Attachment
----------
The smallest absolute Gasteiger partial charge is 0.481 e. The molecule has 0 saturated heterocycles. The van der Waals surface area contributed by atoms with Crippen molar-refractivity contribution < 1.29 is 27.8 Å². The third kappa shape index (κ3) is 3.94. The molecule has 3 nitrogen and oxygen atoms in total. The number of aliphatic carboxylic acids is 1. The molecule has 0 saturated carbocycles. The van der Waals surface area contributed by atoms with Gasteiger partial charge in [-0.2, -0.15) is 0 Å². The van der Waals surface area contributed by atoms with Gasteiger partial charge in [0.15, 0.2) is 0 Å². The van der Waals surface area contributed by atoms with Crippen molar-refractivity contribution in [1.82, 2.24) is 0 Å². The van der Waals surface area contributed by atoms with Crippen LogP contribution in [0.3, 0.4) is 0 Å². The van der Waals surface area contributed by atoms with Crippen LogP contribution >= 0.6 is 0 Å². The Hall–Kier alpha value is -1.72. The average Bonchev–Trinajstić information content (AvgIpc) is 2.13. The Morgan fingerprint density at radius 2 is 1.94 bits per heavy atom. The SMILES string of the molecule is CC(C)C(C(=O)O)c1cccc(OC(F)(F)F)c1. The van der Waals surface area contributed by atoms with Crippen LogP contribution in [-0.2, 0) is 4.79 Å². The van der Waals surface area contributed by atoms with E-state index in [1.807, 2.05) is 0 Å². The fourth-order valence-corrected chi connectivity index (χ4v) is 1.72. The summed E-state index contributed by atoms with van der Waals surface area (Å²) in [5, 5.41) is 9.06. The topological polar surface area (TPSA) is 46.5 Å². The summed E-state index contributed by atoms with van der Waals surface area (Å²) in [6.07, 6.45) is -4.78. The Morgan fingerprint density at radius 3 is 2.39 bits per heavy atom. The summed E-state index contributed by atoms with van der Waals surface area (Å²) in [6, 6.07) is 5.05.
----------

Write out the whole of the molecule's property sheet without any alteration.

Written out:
The smallest absolute Gasteiger partial charge is 0.481 e. The molecule has 0 saturated heterocycles. The van der Waals surface area contributed by atoms with Crippen molar-refractivity contribution < 1.29 is 27.8 Å². The third kappa shape index (κ3) is 3.94. The molecule has 3 nitrogen and oxygen atoms in total. The number of aliphatic carboxylic acids is 1. The molecule has 0 saturated carbocycles. The van der Waals surface area contributed by atoms with Gasteiger partial charge in [-0.2, -0.15) is 0 Å². The van der Waals surface area contributed by atoms with Gasteiger partial charge in [0.15, 0.2) is 0 Å². The van der Waals surface area contributed by atoms with Crippen molar-refractivity contribution in [1.82, 2.24) is 0 Å². The van der Waals surface area contributed by atoms with Crippen LogP contribution in [0.3, 0.4) is 0 Å². The van der Waals surface area contributed by atoms with Crippen LogP contribution >= 0.6 is 0 Å². The Hall–Kier alpha value is -1.72. The average Bonchev–Trinajstić information content (AvgIpc) is 2.13. The Morgan fingerprint density at radius 2 is 1.94 bits per heavy atom. The SMILES string of the molecule is CC(C)C(C(=O)O)c1cccc(OC(F)(F)F)c1. The van der Waals surface area contributed by atoms with Crippen LogP contribution in [-0.2, 0) is 4.79 Å². The van der Waals surface area contributed by atoms with E-state index in [1.807, 2.05) is 0 Å². The fourth-order valence-corrected chi connectivity index (χ4v) is 1.72. The summed E-state index contributed by atoms with van der Waals surface area (Å²) in [5, 5.41) is 9.06. The topological polar surface area (TPSA) is 46.5 Å². The summed E-state index contributed by atoms with van der Waals surface area (Å²) in [6.07, 6.45) is -4.78. The Morgan fingerprint density at radius 3 is 2.39 bits per heavy atom. The summed E-state index contributed by atoms with van der Waals surface area (Å²) in [6, 6.07) is 5.05.